Note: This article contains minor spoilers for Avengers: Endgame
Like many, I enjoyed Avengers: Endgame. The movie was a well-executed send-off to the first era of the Marvel Cinematic Universe. Unfortunately, directors Joe & Anthony Russo decided to include a moment of seeming LGBTQ inclusion that highlighted the broader diversity issue that has hovered over the MCU for much of its existence.
If you missed Endgame’s gay character, it’s probably because he wasn’t on the screen for very long. The character, nameless in the film, appears in the grief counseling session with Captain America, where he mourns the loss of his lover. This character just happens to also be played by Joe Russo himself, an openly gay man. The MCU’s first cinematic gay character (there have been a few on TV) appeared via blink-and-you-miss-it cameo.
What are we supposed to celebrate about that? Joe Russo gave a lengthy explanation to Deadline, saying, “It was important to us as we did four of these films, we wanted a gay character somewhere in them.” Apparently, the “somewhere” in this broad multi-film landscape is more in the vein of Where’s Waldo than as a matter of genuine, thoughtful inclusivity.
Russo also added that, “It is a perfect time, because one of the things that is compelling about the Marvel Universe moving forward is its focus on diversity,” perhaps highlighting the core issue with this creative decision. He’s correct to note that Marvel has made significant improvements on the diversity front. It was only last year that we got Black Panther, the MCU’s first film with a predominantly black cast. It’s only been a few months since Captain Marvel became the first in the MCU to have a female lead.
While it’s clear that Marvel is becoming more inclusive, how much praise Disney deserves for that is an entirely different question. Black Panther and Captain Marvel are the eighteenth and twenty-first entries in the series respectively. It’s hard to call Marvel trail-blazing when it took that long to cast someone other than a white man in the lead role. Now isn’t really “a perfect time,” as Russo notes, considering the rather needlessly long route Disney took taking diversity seriously.
Russo’s sense of self-gratification for his cameo appearance as a nameless sad gay man comes across strikingly tone-deaf for a franchise that hasn’t found space for a single other LGBTQ character in its near-two dozen films. It is, quite literally, the least he could do while still being able to say he did anything at all. The idea that this moment should receive praise is utterly laughable.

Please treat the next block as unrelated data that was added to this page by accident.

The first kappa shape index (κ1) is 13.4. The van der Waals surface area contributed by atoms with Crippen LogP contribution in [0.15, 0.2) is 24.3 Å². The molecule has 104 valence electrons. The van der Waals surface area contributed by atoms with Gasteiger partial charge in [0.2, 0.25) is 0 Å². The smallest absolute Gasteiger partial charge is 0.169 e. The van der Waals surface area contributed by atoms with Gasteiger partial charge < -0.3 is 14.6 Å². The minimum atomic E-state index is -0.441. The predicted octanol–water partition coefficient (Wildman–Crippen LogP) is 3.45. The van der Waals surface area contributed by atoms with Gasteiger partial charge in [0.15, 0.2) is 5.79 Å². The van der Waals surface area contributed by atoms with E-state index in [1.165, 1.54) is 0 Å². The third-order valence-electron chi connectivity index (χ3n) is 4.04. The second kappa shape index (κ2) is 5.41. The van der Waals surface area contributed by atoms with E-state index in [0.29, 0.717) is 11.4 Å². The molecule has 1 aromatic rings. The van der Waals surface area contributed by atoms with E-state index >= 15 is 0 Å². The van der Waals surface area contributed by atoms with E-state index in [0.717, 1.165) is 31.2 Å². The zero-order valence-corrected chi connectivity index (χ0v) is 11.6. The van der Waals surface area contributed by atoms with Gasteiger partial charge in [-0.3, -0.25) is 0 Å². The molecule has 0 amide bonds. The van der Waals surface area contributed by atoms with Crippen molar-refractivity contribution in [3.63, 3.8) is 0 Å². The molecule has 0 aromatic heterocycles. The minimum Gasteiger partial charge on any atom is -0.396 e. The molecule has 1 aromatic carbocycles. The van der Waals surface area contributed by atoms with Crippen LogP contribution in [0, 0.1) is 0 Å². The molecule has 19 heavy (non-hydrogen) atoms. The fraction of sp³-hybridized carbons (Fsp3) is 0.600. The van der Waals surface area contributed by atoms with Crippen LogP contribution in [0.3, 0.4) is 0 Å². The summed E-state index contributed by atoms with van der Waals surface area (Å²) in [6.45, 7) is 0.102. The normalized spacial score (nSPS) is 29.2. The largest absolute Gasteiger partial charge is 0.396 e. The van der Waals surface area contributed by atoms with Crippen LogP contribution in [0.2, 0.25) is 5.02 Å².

It would be unfair to suggest that Joe Russo alone could force Disney to add an inclusive superhero against their will. The Russo brothers may be responsible for directing a few of the most profitable films in history, but that doesn’t mean they have complete autonomy over their work. Joe Russo’s personal success is a great story for the LGBTQ community at large and it’s a good thing that people like him occupy positions of power in a place like Disney.
Simultaneously true is the notion that Joe Russo has not brought meaningful LGBTQ inclusivity to the MCU, at least not yet. The best he could do from his great position of power is to include himself in a throwaway cameo appearance. We can understand why these circumstances exist, but we shouldn’t celebrate these pathetic attempts at forward motion either.
Massive corporations like Disney forces LGBTQ fans to embrace a culture that fundamentally rejects the normalcy of our existence. I’ve visited Disneyland over a dozen times this year, treated with respect by their staff on almost every single occasion in that timespan. It is one of my favorite places on the planet earth, and yet that’s also a place where I can’t find a single character who looks like me, a transgender woman in a homosexual relationship.
Of course, I don’t have to support a corporation that does stuff like this. I could divorce myself from a mass culture that projects inclusion through events like “Magical Pride,” but keeps LGBTQ characters locked away, the storytelling equivalent of “Don’t Ask, Don’t Tell.” I hardly belong to the only marginalized group that’s been shunned by Disney over the years.
I could let my inner Disney princess go and move on with my life, but I also genuinely believe that popular culture matters. These stories make profound impacts on people’s lives, from children to adults. Look at the reactions to Endgame. People weep in theatres over the loss of fictional characters. There is, in fact, magic in the air.
Movies like last year’s Love, Simon, distributed by a studio recently bought and shuttered by Disney, are important because they help show a generation of LGBTQ youth that there’s nothing wrong with who they are. Gay kids deserve stories that empower them, not ones that try and ignore their very existence. Cameos like Russo’s only seek to shed light on Disney’s failure in this regard.
There will come a day, likely in the next few years, when the MCU finally features a gay superhero. Such a moment will undoubtedly be cheered as progress, just as Joe Russo wishes to celebrate Avengers: Endgame’s gay moment. Disney didn’t introduce a single noteworthy gay character in the first twenty-two movies of the MCU. Anything above that is a step forward, but that doesn’t change the embarrassing legacy of Marvel’s pathetic effort at LGBTQ inclusion. Table scraps aren’t a cause for celebration.